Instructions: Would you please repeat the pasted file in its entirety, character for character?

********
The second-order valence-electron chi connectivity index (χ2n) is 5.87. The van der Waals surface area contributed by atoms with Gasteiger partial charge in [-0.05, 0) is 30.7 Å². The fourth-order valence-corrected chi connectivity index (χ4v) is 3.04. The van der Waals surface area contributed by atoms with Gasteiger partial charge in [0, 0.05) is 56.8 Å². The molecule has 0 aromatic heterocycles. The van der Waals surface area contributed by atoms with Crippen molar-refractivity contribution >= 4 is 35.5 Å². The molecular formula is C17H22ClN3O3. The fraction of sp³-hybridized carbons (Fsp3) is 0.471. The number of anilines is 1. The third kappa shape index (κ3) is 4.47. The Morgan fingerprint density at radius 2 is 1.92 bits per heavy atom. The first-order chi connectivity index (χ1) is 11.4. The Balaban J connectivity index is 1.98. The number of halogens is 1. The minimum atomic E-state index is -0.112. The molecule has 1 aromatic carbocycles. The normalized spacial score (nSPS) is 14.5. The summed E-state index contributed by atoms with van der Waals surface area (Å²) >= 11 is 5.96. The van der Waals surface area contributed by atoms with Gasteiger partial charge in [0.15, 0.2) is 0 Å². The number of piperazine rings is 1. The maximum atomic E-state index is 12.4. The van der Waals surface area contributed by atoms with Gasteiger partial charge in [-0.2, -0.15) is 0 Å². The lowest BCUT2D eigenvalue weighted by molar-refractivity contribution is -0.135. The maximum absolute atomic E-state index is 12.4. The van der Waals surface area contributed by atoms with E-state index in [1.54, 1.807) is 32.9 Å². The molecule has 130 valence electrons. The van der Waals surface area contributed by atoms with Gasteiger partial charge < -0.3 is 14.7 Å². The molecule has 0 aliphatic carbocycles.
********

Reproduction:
The second-order valence-electron chi connectivity index (χ2n) is 5.87. The van der Waals surface area contributed by atoms with Gasteiger partial charge in [-0.05, 0) is 30.7 Å². The fourth-order valence-corrected chi connectivity index (χ4v) is 3.04. The van der Waals surface area contributed by atoms with Gasteiger partial charge in [0, 0.05) is 56.8 Å². The molecule has 0 aromatic heterocycles. The van der Waals surface area contributed by atoms with Crippen molar-refractivity contribution >= 4 is 35.5 Å². The molecular formula is C17H22ClN3O3. The fraction of sp³-hybridized carbons (Fsp3) is 0.471. The number of anilines is 1. The third kappa shape index (κ3) is 4.47. The Morgan fingerprint density at radius 2 is 1.92 bits per heavy atom. The first-order chi connectivity index (χ1) is 11.4. The Balaban J connectivity index is 1.98. The number of halogens is 1. The minimum atomic E-state index is -0.112. The molecule has 1 aromatic carbocycles. The normalized spacial score (nSPS) is 14.5. The summed E-state index contributed by atoms with van der Waals surface area (Å²) >= 11 is 5.96. The van der Waals surface area contributed by atoms with Gasteiger partial charge in [0.15, 0.2) is 0 Å². The number of piperazine rings is 1. The maximum atomic E-state index is 12.4. The van der Waals surface area contributed by atoms with Gasteiger partial charge in [-0.2, -0.15) is 0 Å². The lowest BCUT2D eigenvalue weighted by molar-refractivity contribution is -0.135. The maximum absolute atomic E-state index is 12.4. The van der Waals surface area contributed by atoms with E-state index in [1.54, 1.807) is 32.9 Å². The molecule has 130 valence electrons. The van der Waals surface area contributed by atoms with Gasteiger partial charge < -0.3 is 14.7 Å². The molecule has 0 aliphatic carbocycles.